Faculty Research 1990 - 1999


Beta2-microglobulin-deficient mice are resistant to bullous pemphigoid.

Document Type


Publication Date



Animal, Autoantibodies: im, Crosses-Genetic, Disease-Models-Animal, Female, IgG: im, me, Immunity-Natural, Lupus-Erythematosus-Systemic: im, Male, Mice, Mice-Inbred-Strains, Pemphigoid-Bullous: im, Peroxidase: me, Rabbits, Receptors-Fc: im, me, Skin: en, Skin-Diseases: im, SUPPORT-NON-U-S-GOVT, SUPPORT-U-S-GOVT-P-H-S

JAX Source

J Exp Med 1997 Aug 29;186(5):777-83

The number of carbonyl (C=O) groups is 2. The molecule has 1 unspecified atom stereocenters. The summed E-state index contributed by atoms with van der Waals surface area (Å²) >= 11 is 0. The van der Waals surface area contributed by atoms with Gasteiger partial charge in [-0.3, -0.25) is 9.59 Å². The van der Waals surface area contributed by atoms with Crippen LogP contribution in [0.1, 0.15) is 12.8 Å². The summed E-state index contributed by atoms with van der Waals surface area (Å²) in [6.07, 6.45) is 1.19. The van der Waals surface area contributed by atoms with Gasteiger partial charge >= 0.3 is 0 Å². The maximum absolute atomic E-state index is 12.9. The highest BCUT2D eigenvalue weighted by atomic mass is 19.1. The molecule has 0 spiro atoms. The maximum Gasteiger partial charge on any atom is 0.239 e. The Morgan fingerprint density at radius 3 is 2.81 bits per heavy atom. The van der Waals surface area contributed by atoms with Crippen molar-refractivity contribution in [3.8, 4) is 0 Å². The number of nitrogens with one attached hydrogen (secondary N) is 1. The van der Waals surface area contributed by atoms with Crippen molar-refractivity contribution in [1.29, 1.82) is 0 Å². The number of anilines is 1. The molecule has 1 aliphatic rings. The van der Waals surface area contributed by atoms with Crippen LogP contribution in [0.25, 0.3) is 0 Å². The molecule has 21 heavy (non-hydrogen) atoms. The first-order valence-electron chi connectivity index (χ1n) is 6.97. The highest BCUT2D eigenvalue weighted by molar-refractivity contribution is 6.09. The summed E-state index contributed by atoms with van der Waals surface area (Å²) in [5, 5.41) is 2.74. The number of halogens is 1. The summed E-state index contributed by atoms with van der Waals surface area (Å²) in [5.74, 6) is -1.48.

Recent understanding of the mechanism of immunoglobulin G (IgG) catabolism has yielded new insight into antibody-mediated diseases. We proposed that beta2-microglobulin (beta2m)-deficient mice have been protected from systemic lupus erythematosis (SLE)-like syndromes because they lack the beta2m-associated IgG protection receptor (FcRn) and therefore catabolize IgG, including pathogenic IgG autoantibodies, considerably more rapidly than normal mice. Such an hypothesis would predict that beta2m-deficient mice would also be resistant to experimental bullous pemphigoid, a disease with a pathogenesis thought to be much simpler than SLE, being the result of antibody directed toward a pathogenic epitope on the epidermal hemidesmosome that anchors basal keratinocytes to the basement membrane. To test this hypothesis, we administered pathogenic rabbit antibody directed toward the hemidesmosome to beta2m-deficient mice and to normal control mice, both intraperitoneally and intradermally, and assessed the mice clinically, histologically, and immunologically for manifestations of skin disease. We found that the beta2m-deficient mice were protected when the antibody was given intraperitoneally whereas intradermal administration resulted in blisters only slightly less severe than those seen in normal mice. These data would indicate that autoantibody-mediated inflammation might be prevented or controlled by appropriate modulation of FcRn function.